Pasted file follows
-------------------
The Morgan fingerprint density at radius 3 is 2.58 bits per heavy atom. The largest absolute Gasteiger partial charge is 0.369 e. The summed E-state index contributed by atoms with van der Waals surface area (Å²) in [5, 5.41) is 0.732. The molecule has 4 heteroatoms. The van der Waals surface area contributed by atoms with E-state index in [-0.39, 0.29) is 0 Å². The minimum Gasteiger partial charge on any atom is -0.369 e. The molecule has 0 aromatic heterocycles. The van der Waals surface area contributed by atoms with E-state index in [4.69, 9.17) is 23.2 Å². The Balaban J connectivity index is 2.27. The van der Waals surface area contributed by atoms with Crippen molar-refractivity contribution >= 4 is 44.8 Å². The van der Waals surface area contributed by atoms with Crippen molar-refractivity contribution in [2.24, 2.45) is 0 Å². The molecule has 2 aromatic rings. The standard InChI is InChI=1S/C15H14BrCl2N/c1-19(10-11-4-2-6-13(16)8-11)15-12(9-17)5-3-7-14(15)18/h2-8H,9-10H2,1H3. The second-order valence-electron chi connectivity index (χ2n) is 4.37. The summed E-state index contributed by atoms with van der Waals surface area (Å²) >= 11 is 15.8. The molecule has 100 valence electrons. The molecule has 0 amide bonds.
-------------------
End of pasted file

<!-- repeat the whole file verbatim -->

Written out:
The Morgan fingerprint density at radius 3 is 2.58 bits per heavy atom. The largest absolute Gasteiger partial charge is 0.369 e. The summed E-state index contributed by atoms with van der Waals surface area (Å²) in [5, 5.41) is 0.732. The molecule has 4 heteroatoms. The van der Waals surface area contributed by atoms with E-state index in [-0.39, 0.29) is 0 Å². The minimum Gasteiger partial charge on any atom is -0.369 e. The molecule has 0 aromatic heterocycles. The van der Waals surface area contributed by atoms with E-state index in [4.69, 9.17) is 23.2 Å². The Balaban J connectivity index is 2.27. The van der Waals surface area contributed by atoms with Crippen molar-refractivity contribution >= 4 is 44.8 Å². The van der Waals surface area contributed by atoms with Crippen molar-refractivity contribution in [2.24, 2.45) is 0 Å². The molecule has 2 aromatic rings. The standard InChI is InChI=1S/C15H14BrCl2N/c1-19(10-11-4-2-6-13(16)8-11)15-12(9-17)5-3-7-14(15)18/h2-8H,9-10H2,1H3. The second-order valence-electron chi connectivity index (χ2n) is 4.37. The summed E-state index contributed by atoms with van der Waals surface area (Å²) >= 11 is 15.8. The molecule has 100 valence electrons. The molecule has 0 amide bonds.